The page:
Going to the doctor may be deadly for your health! The risk of poor health care is high. Recently published findings show medical errors are the third leading cause of death in the USA.
The underlying causes of rising medical errors are multifactorial. It being the third leading of cause of death in the US hints at the cost of poor healthcare delivery.
The literature suggests rising medical errors is symptomatic of our aging society. Also, a culture where health care providers are chronically overworked and understaffed. A culture where working while sick is a sign of strength, responsibility, and dedication among medical professionals.
Such is the culture of healthcare that contributes to medical error despite advances in technology and knowledge.
In 2013 medical errors caused 440,000 deaths in the USA: Medical error defined as appears to be on the rise.
In 1999, the publication ‘First Do No Harm‘ did much to shine a light on fundamental problems in medicine. Each year, medication errors alone harm 1.5 million American patients. Tired, overworked health care providers often dismiss patient’s problems and become magnets for medical errors. The issue of fatigue contributes to high burn out and suicide rates among doctors.
Health care providers perform many services that are not billable. Many of these services are essential to the patient and consume much time. Services such as communication and coördination with other providers involved in that patient’s care.
Reviewing old records, lab tests, research, and X-rays are not billable. Even the refill of medications, or advocating for patients with insurance companies, are not reimbursable, despite their necessity and the fact that these are done daily. Often several times throughout the day.
Unlike lawyers, doctors do not bill on an hourly rate. They are compensated for the time spent directly face-to-face in patient care. That underestimates the numbers of hours physicians and nurses spend caring for their patients. Lawyers bill to have their paralegal listen to your phone message or read a client’s note, unlike physicians.
Finding coverage for sick healthcare providers is difficult and often results in the rescheduling of patients. That means fitting patients in already booked and hectic physician schedules. Other contributors to medical errors include lack of communication and access to information. Another is incompetence, plus poorly supervised residents and interns performing the work of senior doctors.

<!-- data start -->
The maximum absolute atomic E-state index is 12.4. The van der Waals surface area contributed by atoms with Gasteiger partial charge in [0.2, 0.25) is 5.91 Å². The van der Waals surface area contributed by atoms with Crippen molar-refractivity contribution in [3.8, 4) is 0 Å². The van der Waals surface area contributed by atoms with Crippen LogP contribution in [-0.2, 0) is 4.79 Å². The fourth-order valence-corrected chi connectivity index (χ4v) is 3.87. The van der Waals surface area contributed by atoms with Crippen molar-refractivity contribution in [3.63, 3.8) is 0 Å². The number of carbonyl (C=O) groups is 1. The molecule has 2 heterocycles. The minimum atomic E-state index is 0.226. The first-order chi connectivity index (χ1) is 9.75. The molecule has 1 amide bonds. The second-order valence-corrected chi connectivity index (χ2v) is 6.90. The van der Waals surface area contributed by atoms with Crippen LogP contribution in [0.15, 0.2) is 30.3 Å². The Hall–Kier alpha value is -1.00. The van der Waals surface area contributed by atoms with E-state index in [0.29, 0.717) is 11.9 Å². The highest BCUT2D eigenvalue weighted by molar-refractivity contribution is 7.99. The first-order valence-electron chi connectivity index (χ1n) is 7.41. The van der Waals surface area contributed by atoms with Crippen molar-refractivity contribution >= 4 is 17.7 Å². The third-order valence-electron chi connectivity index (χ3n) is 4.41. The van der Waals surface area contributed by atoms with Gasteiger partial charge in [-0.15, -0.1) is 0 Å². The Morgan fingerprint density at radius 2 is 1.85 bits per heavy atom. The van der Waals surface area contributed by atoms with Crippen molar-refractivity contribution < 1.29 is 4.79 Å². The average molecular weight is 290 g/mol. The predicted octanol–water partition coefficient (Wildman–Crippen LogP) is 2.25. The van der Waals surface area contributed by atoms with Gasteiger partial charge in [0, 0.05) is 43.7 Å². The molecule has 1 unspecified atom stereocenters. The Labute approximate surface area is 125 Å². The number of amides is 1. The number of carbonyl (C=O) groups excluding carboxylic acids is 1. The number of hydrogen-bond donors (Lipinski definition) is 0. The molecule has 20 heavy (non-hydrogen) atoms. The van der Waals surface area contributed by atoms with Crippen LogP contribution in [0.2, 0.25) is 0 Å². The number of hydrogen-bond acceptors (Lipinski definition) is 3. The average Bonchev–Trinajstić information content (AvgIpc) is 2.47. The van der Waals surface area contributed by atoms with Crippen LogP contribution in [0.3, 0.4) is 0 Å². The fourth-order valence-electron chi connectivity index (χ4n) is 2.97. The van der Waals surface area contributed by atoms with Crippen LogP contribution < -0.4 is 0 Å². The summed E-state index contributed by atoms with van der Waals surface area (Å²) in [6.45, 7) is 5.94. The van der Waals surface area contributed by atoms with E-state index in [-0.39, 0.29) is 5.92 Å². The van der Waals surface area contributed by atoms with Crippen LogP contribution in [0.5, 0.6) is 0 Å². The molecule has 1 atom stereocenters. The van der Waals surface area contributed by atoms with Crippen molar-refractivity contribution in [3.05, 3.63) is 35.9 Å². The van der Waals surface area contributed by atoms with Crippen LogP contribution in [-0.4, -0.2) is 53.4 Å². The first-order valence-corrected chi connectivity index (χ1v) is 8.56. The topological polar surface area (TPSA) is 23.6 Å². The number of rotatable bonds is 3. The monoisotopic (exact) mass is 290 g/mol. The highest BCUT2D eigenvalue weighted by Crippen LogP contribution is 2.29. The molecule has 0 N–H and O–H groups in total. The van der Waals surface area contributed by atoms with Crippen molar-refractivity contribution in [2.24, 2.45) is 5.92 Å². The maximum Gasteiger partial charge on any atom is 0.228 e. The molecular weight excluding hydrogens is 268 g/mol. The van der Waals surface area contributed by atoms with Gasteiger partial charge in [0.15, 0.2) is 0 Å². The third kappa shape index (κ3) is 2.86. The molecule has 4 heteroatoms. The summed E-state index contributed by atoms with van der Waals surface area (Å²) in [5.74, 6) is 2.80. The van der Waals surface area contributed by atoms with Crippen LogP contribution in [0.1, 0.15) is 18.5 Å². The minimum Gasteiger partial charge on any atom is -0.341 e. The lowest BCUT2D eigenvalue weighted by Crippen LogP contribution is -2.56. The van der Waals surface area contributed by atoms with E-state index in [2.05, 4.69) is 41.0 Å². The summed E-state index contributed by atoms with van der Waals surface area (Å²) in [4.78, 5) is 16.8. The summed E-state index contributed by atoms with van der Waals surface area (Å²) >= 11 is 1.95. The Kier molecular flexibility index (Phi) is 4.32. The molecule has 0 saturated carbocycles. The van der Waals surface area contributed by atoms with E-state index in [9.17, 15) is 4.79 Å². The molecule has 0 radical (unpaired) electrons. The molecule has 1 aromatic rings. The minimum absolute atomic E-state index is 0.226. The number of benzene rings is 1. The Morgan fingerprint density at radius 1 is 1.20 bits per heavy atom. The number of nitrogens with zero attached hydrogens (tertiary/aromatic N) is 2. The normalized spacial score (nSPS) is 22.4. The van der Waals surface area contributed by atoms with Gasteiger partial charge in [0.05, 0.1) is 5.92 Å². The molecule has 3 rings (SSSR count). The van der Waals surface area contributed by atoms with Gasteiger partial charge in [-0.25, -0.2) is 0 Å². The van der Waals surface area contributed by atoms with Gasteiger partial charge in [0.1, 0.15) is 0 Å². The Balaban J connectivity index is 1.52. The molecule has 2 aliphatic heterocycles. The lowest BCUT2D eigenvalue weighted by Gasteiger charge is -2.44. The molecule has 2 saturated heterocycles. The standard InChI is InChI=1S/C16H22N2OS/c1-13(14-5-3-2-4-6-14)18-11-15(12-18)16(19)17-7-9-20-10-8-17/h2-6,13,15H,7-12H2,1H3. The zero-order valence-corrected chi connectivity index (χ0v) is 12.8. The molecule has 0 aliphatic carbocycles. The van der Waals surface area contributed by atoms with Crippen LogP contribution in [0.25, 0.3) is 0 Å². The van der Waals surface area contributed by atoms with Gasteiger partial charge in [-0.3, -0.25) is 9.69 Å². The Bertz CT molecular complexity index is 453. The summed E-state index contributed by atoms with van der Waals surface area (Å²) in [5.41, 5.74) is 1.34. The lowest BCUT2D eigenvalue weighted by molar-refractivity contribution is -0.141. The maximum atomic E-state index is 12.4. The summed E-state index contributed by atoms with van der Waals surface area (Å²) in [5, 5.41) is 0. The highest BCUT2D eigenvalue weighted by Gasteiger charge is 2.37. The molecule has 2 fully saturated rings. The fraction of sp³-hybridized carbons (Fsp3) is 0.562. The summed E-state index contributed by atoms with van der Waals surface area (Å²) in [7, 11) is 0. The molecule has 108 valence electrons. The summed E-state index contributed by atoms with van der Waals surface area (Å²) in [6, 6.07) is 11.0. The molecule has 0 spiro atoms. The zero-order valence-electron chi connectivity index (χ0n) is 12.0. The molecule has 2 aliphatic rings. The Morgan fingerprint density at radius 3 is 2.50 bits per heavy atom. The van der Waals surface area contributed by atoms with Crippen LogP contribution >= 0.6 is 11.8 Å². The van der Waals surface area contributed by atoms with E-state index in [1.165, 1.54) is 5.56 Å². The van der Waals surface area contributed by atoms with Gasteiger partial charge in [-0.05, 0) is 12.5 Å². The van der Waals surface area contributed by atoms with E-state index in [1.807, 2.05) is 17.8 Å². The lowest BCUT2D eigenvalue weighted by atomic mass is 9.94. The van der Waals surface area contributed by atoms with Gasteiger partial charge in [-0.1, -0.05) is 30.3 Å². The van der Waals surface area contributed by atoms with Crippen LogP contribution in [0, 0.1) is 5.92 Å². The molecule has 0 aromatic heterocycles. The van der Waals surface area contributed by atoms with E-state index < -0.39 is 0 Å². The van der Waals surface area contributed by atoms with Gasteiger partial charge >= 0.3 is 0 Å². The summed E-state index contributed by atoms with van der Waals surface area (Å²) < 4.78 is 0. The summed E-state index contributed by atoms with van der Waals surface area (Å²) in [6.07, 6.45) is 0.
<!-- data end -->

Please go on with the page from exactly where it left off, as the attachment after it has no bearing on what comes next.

Many reprimanded physicians continue to practice. 20% of physicians commit eighty percent of malpractice, and adverse or sentinel events. 80/20. Only a fraction ever lose their license, and if they do, they just go next door and get a license in another State.
Medical personnel treated as superhumans are expected to go without sleep plus care for patients with complex medical problems. Medical errors are the result of this. This finding is no surprise, and nothing new since the publication of ‘First Do No Harm.’
A medical team is responsible for your care. An error by one person can cause catastrophic problems.
Lack of communication and lack of access to information are two. And lack of coordination makes three elements that contribute significantly to medical errors.
Errors will always occur, of course, but they are much more likely when one is tired, and the mechanisms in place to intercept errors are not working.
Again unlike lawyers, doctors are not paid to call patients or to do research on patient problems. That needs to change. We need to stop discounting the time doctors spend doing non-direct care. Doctors should be compensated for all work involving patient care.
Just changes in the above will go a long way toward reducing medical error.
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